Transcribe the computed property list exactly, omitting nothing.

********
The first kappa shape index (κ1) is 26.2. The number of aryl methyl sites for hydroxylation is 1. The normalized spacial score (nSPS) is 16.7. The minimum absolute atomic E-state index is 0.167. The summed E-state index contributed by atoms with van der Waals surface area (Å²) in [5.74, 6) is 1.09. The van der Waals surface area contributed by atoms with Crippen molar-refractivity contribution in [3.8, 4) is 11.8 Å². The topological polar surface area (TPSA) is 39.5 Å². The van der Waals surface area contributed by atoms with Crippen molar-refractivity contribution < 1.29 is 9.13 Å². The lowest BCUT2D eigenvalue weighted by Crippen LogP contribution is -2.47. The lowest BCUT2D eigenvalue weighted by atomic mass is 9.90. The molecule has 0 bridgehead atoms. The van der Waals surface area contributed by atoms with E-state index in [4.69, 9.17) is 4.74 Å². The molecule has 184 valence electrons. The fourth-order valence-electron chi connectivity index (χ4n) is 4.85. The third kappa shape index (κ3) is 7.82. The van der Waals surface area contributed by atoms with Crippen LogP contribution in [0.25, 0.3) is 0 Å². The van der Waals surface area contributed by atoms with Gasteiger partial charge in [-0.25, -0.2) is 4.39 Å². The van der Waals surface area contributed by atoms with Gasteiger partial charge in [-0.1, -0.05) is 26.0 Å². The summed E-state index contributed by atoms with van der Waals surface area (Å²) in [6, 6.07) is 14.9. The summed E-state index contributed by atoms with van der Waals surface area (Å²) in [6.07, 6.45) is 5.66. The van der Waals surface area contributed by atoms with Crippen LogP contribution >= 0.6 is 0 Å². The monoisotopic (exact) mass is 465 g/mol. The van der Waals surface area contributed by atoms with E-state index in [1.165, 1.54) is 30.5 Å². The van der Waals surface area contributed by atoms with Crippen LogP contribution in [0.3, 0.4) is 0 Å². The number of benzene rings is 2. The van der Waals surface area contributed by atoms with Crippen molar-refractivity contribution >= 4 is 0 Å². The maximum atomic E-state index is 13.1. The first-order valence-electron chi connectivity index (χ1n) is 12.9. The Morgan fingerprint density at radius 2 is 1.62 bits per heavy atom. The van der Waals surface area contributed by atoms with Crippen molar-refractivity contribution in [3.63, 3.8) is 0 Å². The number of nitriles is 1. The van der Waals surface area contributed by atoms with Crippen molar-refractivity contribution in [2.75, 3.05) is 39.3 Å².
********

The first kappa shape index (κ1) is 26.2. The number of aryl methyl sites for hydroxylation is 1. The normalized spacial score (nSPS) is 16.7. The minimum absolute atomic E-state index is 0.167. The summed E-state index contributed by atoms with van der Waals surface area (Å²) in [5.74, 6) is 1.09. The van der Waals surface area contributed by atoms with Crippen molar-refractivity contribution in [3.8, 4) is 11.8 Å². The topological polar surface area (TPSA) is 39.5 Å². The van der Waals surface area contributed by atoms with Crippen molar-refractivity contribution < 1.29 is 9.13 Å². The lowest BCUT2D eigenvalue weighted by Crippen LogP contribution is -2.47. The lowest BCUT2D eigenvalue weighted by atomic mass is 9.90. The molecule has 0 bridgehead atoms. The van der Waals surface area contributed by atoms with E-state index in [4.69, 9.17) is 4.74 Å². The molecule has 184 valence electrons. The fourth-order valence-electron chi connectivity index (χ4n) is 4.85. The third kappa shape index (κ3) is 7.82. The van der Waals surface area contributed by atoms with Crippen LogP contribution in [0.25, 0.3) is 0 Å². The van der Waals surface area contributed by atoms with Gasteiger partial charge in [-0.25, -0.2) is 4.39 Å². The van der Waals surface area contributed by atoms with Gasteiger partial charge in [-0.1, -0.05) is 26.0 Å². The summed E-state index contributed by atoms with van der Waals surface area (Å²) in [6, 6.07) is 14.9. The summed E-state index contributed by atoms with van der Waals surface area (Å²) in [6.07, 6.45) is 5.66. The van der Waals surface area contributed by atoms with Crippen LogP contribution >= 0.6 is 0 Å². The monoisotopic (exact) mass is 465 g/mol. The van der Waals surface area contributed by atoms with E-state index in [1.165, 1.54) is 30.5 Å². The van der Waals surface area contributed by atoms with Crippen LogP contribution in [0.3, 0.4) is 0 Å². The number of benzene rings is 2. The van der Waals surface area contributed by atoms with Crippen molar-refractivity contribution >= 4 is 0 Å². The maximum atomic E-state index is 13.1. The first-order valence-electron chi connectivity index (χ1n) is 12.9. The Morgan fingerprint density at radius 2 is 1.62 bits per heavy atom. The van der Waals surface area contributed by atoms with Crippen molar-refractivity contribution in [3.63, 3.8) is 0 Å². The number of nitriles is 1. The van der Waals surface area contributed by atoms with Crippen molar-refractivity contribution in [2.75, 3.05) is 39.3 Å².